This episode completely renewed my hope in the fourth season. This is a dynamic piece of collaborated writing (as it usually is in the Files), and thanks must go to Frank Spotnitz, John Shiban and Vince Gilligan. I think John Shiban (he did the not-so-great "El Mundo Gira") just came on this season as a new writer (to replace Darin Morgan on the team?), but Frank Spotnitz, as far as I know, has never participated in a bad episode. He usually works on the big 'mythology' multi-parters with Chris Carter (and the ones Spotnitz co-writes never miss). And Vince Gilligan came on last season (he wrote "Pusher", followed by this season's "Unruhe" and "Paper Hearts," which are all wonderful character-exploring stories).

Because of the last scene, this may be widely remembered as "the episode where Scully finds out she may have cancer," but the rest of the episode was marvelously handled. The iffy subject matter could have immediately stamped "Hokiness Alert" on the story, but the writers did a fantastic job with it. This is a great episode that not only has a Monster of the Week, but leads us into the extremely important Scully-and-cancer development (which is very much 'mythology' related); it even had some good, trademark X-Files humor at that (to pave a lighter-hearted road to "Memento Mori," most undoubtedly). It's very possible that I'm overrating this episode compared to season three, because after such a long drought of really great writing in this season, this reassured me that The X-Files is still my favorite show on television.

4X15 - "Memento Mori" (9 February 1997)
(The 'Scully confirms she has cancer' episode. Don't worry. Once you've seen it, you can't forget it.)
* * * * *
Wow. This is one of the best episodes of The X-Files. I won't hesitate in saying that it is so far the best episode of this season.

Now, I'm sure there are people who won't feel the same way I do, but when I think of the overall production for this particular show, I can't help but feel gratified. The writing surpasses anything I have ever witnessed in a regular television drama series, as it does many times with The X-Files, but this one was particularly special in its absolutely wonderful success in its goal. To spend an entire script conveying that Scully has cancer, and making it relevant and essential to the entire series is not an easy task. It's an important, landmark episode in both the fictional chronology as well as the history and experience of the TV series. And I have to say that although it was done through the remarkable writing team from the previous episode: Frank Spotnitz, John Shiban and Vince Gilligan, there was someone else who added some extra punch: Chris Carter. Being away working on "Millennium" really put a damper on things on the Files, from what I can tell, and his direct input here in this episode (he wrote Scully's breathtakingly moving monologue in the teaser sequence, for one thing) is something to be thankful for these days.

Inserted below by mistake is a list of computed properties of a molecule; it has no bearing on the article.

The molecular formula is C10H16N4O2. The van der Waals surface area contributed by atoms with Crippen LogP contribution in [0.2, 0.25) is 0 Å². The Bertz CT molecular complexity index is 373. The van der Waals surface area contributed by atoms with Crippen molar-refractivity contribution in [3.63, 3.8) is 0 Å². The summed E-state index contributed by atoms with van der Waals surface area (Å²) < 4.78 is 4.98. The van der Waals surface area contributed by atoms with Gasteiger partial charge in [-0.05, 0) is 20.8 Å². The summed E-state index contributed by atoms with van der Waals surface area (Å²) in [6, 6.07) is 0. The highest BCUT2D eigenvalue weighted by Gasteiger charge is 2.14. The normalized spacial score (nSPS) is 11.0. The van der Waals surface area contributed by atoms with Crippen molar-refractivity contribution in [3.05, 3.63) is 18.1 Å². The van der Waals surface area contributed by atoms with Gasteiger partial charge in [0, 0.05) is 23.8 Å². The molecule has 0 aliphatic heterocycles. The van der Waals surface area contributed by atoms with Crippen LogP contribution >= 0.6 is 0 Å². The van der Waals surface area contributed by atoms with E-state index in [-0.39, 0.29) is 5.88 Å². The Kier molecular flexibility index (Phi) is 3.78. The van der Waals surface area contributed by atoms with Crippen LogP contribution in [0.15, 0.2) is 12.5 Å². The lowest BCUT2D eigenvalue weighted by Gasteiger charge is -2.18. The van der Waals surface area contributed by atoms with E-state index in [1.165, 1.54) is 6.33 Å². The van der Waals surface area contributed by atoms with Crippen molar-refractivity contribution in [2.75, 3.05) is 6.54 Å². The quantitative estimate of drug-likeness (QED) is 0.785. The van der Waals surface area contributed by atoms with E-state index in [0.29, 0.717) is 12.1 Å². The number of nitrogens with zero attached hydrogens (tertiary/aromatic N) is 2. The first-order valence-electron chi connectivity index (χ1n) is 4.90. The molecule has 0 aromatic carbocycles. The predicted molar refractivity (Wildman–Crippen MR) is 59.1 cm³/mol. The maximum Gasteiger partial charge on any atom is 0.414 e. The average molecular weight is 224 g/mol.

I could go on effortlessly about "Memento Mori," but suffice it to say that it is a great piece of writing, with some great acting by Gillian Anderson and David Duchovny. Even Bruce Harwood (Byers of the Lone Gunmen) left a heartfelt impression. My favorite things about the episode were undoubtedly Scully's monologues, which showcased the power of the writers as well as Anderson (not to mention the direction by Rob Bowman). Even Mark Snow's semblance of melodies during them contributed largely. The monologues were so moving that they actually brought me on the verge of tears; and that has never happened to me before while watching The X-Files. With this episode, the show once again enters the softer tones like the teaser from "Beyond the Sea," but here it progresses farther into the realm of poignancy. (At this point I'm thinking "I have to dedicate a page to this episode somewhere...")

The reviews for these have yet to be posted, although I've included my ratings for now:

4X16 - "Unrequited" (23 February 1997)
(The 'Vietnam veteran with a cloaking device' episode (sorry if you don't like Trek))
* * ½

4X17 - "Tempus Fugit" (formerly titled "Flight 549") Part 1 of 2 (16 March 1997)
(The plane crash disaster episode)
* * * * (rating may change - still unsure)

4X18 - "Max" Part 2 of 2 (23 March 1997)
* * * * (rating may change - still unsure)

4X19 - "Synchrony" (13 April 1997)
(The infamous time-travel episode)

4X20 - "Small Potatoes" (20 April 1997)
(The 'David Duchovny pretends to be (1) Mulder and (2) Darin Morgan pretending to be Mulder' episode)
* * * *

4X21 - "Zero Sum" (27 April 1997)
(The 'Skinner, Murder and an Angry Mob of Bees' episode)
* * *

4X22 - "Elegy" (formerly titled "Tulpa" and then "Revenant" ) (4 May 1997)
(The 'Chuck and the bowling alley' episode)
* * *

4X23 - "Demons" (11 May 1997)
(The 'Mulder has a bout of amnesia thanks to some brainwashing' episode)
* * *

4X24 - "Gethsemane" Season finale, part 1/3 (18 May 1997)
(The 'Okay, how does Mulder get out of this one' episode)
* * * ½

You're on Page 2 of 2 of the Season 4 reviews. Head back to Page 1.

Season 3 index | Season 4 index | Home

Copyright © 1995-now JYW